wos slogan

Latest Sightings.

Kingfisher, 2 Snipe, 7 Green Sandpiper, Common Sandpiper, Water Rail, 49 Lapwing, 12 Sand Martin - L...
Cuckoo, 2 Spotted Flycatcher, 19 Mistle Thrush, Stonechat - Cradle Hill - Wayne Ford Red Kite, Ston...
5 Green Sandpiper, Common Sandpiper, Snipe, 80 Lapwing, 6 Spotted Flycatcher, Grey Wagtail, Cetti's ...
Tree Pipit, Wheatear, Whinchat, 15 Stonechat, 10 Willow Warbler, 2 Garden Warbler - SPTA east - Bria...
GREENSHANK, 2 Kingfisher, Little Egret - Coate Water - Graham Cox 2 Wheatear, 4 Whinchat - Stofor...

The Wiltshire List

The Wiltshire List is the official list of wild birds recorded in Wiltshire and is maintained by the Records Panel on behalf of WOS.

The total of species recorded in Wiltshire currently stands at 331 species as of December 2020.

The full list can be downloaded here: The Wiltshire List

Rarity Records

Certain records of rare birds will need to be submitted with evidence to be verified by the WOS Records Panel. This is standard practice to ensure a fair system for everyone and is in line with other counties.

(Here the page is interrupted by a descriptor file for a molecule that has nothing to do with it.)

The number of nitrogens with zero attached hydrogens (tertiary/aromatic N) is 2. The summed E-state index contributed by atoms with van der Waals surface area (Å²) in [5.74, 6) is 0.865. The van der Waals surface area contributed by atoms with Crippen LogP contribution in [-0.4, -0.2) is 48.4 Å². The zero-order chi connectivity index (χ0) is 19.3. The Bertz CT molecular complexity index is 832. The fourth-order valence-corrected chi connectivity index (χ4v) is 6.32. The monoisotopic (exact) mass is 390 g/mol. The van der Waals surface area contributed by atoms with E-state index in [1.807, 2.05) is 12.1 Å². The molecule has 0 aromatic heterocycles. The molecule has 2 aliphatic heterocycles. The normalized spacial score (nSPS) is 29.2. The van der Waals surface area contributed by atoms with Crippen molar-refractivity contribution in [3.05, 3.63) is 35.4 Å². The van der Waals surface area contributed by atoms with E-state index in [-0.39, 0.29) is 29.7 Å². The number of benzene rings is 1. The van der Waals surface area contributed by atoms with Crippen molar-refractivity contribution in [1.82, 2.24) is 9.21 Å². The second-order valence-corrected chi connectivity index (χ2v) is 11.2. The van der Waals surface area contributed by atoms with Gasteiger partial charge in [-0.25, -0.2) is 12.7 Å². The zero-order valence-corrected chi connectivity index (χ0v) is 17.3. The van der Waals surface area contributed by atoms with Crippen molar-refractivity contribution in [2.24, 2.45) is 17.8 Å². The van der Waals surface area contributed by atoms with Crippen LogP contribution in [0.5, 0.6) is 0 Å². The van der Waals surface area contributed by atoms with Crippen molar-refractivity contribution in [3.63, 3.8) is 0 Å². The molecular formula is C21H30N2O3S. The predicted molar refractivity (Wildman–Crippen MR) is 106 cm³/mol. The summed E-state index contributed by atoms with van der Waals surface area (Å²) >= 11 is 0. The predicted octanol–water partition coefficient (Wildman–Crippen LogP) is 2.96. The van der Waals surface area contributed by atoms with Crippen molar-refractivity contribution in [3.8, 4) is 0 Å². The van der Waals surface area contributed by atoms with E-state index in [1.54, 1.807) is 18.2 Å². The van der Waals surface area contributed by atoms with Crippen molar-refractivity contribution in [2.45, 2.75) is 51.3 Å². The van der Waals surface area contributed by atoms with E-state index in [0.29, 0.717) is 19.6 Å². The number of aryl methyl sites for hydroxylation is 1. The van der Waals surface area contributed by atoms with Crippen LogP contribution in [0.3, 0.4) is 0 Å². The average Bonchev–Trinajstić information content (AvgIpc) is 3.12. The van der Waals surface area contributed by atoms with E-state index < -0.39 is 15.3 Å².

The list of species that require verification by the panel can be found here. Local rarities are usually species that are recorded on just a few occasions annually or are species that can easily be confused with a more common relative.

National Rarities

The list of species considered nationally are available on the BBRC website. Accepted records are published annually in the journal British Birds in the ‘Report on rare birds in Great Britain’ and also in Hobby, the Wiltshire Bird Report.

Submitting evidence

All evidence should be submitted to the County Bird Recorder when submitting your record. Please give as much evidence as possible to help the panel make their decision. See below for how to submit different types of evidence. If you need any help, please contact the Recorder.

Written Descriptions

You can submit a description via our online form here: WOS Rarity Form